El Dorado County district attorney, sheriff get pay raises
PLACERVILLE, Calif. — El Dorado County District Attorney Vern Pierson will see a boost in his paycheck.
The El Dorado County Board of Supervisors, on a 3-2 vote earlier this month, supported a raise for the DA, bringing his annual salary equal to that of the county sheriff, who also received a raise.
Human Resources Director Tameka Usher told the board that staff completed a comparative analysis of the compensation paid to the sheriff and the district attorney using eight other jurisdictions previously approved for compensation comparisons.
“This review identified the sheriff is currently compensated approximately 9 percent above the median and the district attorney’s compensation is approximately 11 percent below the median,” the staff report states.
“Human Resources also conducted a comparison of the compensation relationship between the sheriff and district attorney in 20 other counties. This review identified two counties that pay the district attorney approximately 3.7 percent less than the sheriff, three counties pay the sheriff and district attorney the same amount and the remaining 15 counties pay the district attorney anywhere from .68 percent to 27 percent more than the sheriff. El Dorado County currently pays the district attorney 12.3 percent less than the sheriff,” the report continues.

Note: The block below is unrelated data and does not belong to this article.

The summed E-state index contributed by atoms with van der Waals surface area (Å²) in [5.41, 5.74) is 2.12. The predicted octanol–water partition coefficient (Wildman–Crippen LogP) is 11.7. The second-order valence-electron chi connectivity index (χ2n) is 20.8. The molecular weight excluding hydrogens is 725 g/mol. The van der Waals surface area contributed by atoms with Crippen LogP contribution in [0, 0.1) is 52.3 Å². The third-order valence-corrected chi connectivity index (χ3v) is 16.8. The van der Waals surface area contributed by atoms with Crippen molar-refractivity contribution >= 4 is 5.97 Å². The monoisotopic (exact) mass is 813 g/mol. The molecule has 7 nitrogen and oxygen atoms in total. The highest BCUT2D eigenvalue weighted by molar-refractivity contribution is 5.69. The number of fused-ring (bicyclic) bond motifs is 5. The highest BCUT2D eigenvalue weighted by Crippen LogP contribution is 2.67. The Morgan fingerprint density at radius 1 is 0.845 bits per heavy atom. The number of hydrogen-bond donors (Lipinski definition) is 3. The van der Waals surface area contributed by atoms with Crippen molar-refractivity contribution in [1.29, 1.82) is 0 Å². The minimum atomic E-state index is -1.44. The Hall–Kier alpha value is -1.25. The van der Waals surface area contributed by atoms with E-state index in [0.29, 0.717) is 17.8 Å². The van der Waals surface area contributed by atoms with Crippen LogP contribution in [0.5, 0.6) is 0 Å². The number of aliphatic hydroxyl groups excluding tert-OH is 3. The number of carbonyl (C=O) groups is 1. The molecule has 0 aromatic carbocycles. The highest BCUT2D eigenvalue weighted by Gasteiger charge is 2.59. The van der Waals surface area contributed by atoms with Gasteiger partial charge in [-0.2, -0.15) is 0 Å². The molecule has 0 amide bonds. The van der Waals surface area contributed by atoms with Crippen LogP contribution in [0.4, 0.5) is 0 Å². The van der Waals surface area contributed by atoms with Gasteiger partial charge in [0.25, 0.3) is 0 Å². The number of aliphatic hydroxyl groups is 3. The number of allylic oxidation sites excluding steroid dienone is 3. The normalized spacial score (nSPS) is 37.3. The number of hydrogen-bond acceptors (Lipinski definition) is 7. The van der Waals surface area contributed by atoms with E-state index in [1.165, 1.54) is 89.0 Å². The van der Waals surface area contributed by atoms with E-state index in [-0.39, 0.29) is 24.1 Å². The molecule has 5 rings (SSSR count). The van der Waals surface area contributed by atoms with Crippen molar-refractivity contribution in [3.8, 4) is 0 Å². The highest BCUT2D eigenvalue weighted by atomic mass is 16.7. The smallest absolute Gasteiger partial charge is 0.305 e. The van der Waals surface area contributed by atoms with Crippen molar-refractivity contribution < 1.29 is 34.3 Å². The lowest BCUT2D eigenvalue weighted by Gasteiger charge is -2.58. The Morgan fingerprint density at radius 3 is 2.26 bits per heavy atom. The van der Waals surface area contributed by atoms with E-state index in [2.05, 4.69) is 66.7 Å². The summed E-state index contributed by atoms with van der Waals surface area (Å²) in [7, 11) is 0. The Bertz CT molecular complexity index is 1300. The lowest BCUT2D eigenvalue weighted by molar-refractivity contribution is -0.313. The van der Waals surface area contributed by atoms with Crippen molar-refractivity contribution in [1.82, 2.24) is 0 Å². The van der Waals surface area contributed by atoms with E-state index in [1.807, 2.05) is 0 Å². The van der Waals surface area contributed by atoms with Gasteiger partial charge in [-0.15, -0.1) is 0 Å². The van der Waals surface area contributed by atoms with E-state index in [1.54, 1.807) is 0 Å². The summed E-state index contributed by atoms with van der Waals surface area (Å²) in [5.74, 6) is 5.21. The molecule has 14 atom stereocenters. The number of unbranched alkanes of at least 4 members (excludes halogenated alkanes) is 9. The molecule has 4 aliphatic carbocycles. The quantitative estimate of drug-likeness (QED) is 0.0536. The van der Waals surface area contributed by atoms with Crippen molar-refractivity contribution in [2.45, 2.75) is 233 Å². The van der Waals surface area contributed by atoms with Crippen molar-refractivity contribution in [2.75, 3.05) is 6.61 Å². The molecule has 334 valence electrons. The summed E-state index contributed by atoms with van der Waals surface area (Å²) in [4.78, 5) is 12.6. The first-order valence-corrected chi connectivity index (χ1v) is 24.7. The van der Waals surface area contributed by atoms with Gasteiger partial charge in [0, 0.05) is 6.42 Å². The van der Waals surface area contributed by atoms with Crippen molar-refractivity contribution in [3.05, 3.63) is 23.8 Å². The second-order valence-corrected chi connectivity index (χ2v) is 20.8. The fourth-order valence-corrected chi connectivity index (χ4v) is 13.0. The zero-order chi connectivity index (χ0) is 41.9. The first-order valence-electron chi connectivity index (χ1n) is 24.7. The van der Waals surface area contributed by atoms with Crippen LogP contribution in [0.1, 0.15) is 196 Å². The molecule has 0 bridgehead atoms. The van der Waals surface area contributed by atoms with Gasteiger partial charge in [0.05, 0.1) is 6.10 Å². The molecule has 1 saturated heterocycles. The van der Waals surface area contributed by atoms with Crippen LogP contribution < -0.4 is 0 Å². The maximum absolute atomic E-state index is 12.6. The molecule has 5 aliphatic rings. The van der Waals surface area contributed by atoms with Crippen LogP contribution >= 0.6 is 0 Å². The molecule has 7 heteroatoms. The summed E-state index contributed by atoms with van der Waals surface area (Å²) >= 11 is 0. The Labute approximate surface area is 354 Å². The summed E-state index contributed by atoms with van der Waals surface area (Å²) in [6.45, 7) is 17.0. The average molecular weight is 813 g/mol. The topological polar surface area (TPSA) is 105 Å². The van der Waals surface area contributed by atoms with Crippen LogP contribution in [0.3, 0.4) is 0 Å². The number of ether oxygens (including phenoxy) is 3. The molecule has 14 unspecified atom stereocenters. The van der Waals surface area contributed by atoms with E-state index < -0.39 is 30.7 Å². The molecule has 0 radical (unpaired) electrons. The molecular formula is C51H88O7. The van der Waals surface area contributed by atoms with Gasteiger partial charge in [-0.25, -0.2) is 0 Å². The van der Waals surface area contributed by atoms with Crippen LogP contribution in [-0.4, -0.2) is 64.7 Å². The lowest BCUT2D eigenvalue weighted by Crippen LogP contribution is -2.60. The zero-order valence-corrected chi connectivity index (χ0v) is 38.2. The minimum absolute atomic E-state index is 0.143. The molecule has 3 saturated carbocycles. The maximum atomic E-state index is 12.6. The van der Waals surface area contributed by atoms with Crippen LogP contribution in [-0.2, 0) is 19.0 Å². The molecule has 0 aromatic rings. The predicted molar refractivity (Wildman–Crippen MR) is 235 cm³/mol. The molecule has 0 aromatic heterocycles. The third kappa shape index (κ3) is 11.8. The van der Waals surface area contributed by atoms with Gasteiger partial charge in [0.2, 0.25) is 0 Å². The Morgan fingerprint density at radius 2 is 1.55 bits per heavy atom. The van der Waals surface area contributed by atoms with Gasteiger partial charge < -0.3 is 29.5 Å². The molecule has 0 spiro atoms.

As of January, the sheriff’s compensation is $19,242 a month while the DA makes $16,870. The board’s action will bring their salaries up to about $19,723 a month.
Another compensation issue, Usher advised, is that at this time El Dorado County’s undersheriff makes more than the sheriff and in a year or two a lead investigator in the District Attorney’s Office, whose salary and annual adjustments to it are set by the county charter, will make more than his boss.
District Attorney Pierson told the board the salary issue is “a complicated problem” that he’s sought to address since taking office. He commended Chief Administrative Officer Don Ashton for finally bringing the discussion to the board.
If the board takes no action, he said, at some point a captain in the sheriff’s office would make more than the DA because of the way the county sets salaries for public safety employees via the charter.
While acknowledging the disparity, District 2 Supervisor Shiva Frentzen said she was uneasy about adjusting an elected department head’s salary in the middle of a term and suggested further study before any changes are made.
District 4 Supervisor Lori Parlin had a similar concern, saying that elected department heads knew what their salaries would be when they decided to run for office. She pointed out that the DA is only one of many county employees not fairly compensated.
“I think we have hundreds of employees out there.”
Parlin made a motion to revise the county’s salary and benefits resolution to include language confirming the DA and sheriff shall be compensated equally with no changes to the sheriff’s salary. District 5 Supervisor Sue Novasel seconded the motion but it failed on a 3-2 vote.
District 3 Supervisor Brian Veerkamp made a motion to increase the sheriff’s compensation one time by 2.5%, direct staff to bring back a revised salary and benefits resolution to include language confirming the district attorney and sheriff shall be compensated equally and direct staff to adjust the district attorney’s and sheriff’s salary immediately in order to address compaction issues.
The motion passed with Veerkamp, Novasel and District 1 Supervisor John Hidahl supporting it. Parlin and Frentzen voted no.